Staffing issues caused a total of 85 missing sailings since mid-June.
But things are improving, said David Moseley at a community meeting on Tuesday night.
"Fifteens straight days now -- not that I'm counting -- that we haven't missed sailings," he said.
But now a new Coast Guard review mandates more staff on some boats -- a move that will cost about $3 million over the next 14 months, according to the state.
"That's additional money that we don't have," said Moseley.
In addition to the cost, Secretary of Transportation Paula Hammond, in a letter to the Coast Guard, said it is not possible to implement the additional licensed mate position within the 30-day time frame. She asked for a delay in implementing that part of the mandate.
But the International Organization of Masters, Mates and Pilots, a union that represents licensed mates, says it is possible.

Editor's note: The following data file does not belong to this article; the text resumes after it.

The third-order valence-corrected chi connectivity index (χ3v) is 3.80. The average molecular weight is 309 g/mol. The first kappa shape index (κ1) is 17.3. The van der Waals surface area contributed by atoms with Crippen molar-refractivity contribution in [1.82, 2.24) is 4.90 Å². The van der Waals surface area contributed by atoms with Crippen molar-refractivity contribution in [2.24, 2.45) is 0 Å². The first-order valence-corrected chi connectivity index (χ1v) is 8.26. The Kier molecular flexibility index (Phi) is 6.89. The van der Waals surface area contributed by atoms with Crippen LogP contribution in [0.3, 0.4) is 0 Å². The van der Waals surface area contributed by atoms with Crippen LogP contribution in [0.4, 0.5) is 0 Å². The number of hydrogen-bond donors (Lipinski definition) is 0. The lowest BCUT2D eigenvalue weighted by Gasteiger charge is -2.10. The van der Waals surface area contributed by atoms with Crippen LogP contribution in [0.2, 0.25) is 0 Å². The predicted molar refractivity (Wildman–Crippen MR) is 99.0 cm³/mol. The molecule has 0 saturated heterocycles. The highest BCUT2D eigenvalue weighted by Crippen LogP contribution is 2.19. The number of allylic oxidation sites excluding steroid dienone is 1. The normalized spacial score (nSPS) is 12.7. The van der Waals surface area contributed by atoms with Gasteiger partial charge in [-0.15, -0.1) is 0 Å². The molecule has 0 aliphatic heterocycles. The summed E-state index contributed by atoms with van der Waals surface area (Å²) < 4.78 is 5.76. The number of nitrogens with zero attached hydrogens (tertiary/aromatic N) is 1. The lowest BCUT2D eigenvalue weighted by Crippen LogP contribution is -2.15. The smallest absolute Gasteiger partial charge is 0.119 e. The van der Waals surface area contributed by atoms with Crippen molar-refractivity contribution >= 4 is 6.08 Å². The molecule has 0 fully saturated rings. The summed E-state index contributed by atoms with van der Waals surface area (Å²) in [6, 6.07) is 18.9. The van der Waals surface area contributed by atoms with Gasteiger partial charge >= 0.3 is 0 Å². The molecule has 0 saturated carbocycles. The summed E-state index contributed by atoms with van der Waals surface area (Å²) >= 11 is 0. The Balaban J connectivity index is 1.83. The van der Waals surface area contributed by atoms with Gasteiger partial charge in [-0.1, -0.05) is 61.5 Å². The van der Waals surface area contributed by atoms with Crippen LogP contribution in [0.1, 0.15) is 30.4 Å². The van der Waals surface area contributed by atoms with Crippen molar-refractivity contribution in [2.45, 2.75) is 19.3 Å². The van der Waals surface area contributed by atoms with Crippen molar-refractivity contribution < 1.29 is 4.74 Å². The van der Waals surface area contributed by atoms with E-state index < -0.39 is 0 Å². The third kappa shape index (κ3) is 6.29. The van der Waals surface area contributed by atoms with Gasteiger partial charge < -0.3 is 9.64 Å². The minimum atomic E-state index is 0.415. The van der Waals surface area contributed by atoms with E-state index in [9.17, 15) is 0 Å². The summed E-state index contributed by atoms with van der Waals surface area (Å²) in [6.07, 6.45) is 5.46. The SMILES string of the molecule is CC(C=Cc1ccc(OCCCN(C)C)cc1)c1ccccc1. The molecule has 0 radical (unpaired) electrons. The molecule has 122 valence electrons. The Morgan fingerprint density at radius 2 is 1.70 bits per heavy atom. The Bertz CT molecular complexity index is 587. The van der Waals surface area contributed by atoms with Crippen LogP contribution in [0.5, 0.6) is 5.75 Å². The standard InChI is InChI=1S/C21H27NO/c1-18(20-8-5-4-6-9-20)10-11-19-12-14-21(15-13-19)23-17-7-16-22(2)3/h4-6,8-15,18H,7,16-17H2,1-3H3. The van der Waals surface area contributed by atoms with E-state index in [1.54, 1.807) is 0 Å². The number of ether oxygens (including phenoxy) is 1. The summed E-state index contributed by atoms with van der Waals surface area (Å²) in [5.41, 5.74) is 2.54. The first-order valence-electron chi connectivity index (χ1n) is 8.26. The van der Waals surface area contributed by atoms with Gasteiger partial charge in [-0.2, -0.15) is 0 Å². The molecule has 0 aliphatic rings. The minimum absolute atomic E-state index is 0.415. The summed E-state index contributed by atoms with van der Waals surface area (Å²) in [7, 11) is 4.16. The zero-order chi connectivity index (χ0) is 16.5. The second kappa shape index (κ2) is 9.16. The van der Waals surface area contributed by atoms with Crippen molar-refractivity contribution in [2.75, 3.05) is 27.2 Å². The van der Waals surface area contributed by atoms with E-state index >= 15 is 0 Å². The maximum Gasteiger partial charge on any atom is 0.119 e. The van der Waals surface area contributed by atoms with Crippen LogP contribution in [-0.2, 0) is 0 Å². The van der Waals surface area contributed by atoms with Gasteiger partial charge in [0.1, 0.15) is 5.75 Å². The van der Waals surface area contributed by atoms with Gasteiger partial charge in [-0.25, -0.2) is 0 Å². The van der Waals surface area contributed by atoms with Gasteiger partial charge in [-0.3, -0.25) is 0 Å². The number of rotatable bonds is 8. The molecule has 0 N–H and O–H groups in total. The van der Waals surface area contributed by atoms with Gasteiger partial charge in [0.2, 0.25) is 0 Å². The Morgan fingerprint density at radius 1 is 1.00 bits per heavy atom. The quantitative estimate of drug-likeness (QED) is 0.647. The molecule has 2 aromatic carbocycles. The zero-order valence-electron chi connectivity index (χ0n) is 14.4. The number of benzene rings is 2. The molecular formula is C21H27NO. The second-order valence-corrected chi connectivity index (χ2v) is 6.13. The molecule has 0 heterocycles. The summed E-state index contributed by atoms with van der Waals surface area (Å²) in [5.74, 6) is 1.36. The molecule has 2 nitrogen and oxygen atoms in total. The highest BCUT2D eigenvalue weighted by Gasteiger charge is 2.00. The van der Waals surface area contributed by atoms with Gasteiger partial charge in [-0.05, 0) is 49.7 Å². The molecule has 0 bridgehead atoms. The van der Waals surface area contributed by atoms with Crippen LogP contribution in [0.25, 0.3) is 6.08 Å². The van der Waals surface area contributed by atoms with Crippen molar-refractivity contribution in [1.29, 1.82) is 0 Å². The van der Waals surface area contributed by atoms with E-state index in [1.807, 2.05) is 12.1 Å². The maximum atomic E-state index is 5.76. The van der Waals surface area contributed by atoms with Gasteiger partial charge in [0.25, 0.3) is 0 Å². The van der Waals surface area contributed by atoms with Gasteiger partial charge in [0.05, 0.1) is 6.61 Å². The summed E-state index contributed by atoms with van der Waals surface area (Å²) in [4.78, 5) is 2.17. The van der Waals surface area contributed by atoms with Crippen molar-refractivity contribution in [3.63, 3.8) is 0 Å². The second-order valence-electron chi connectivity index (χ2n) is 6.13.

The Problem Solvers obtained a copy of the letter the union sent to Hammond which states that the union has ample qualified personnel and that Hammond "does not accurately describe the ability of the (union) to provide Deck Officers."
Whenever that additional staffing is added, it will cost the state to do it.
"Working with the governor's office and Legislature, we'll have to figure that out in the end," said Moseley.
And looking to the next budget cycle, one proposal would cut late night and some other runs to save the system close to $5 million.
"Well, it is the reality. I'm very aware of that," said Joan Dingfield of the Bremerton Ferry Advisory Committee. "I've followed along through the whole ferry funding study that went on in 2008 and 2009, and there is no money."
Whether late-night and other runs are eliminated is entirely up to lawmakers. And when the legislative session starts, there will be new people in key positions following last week's election.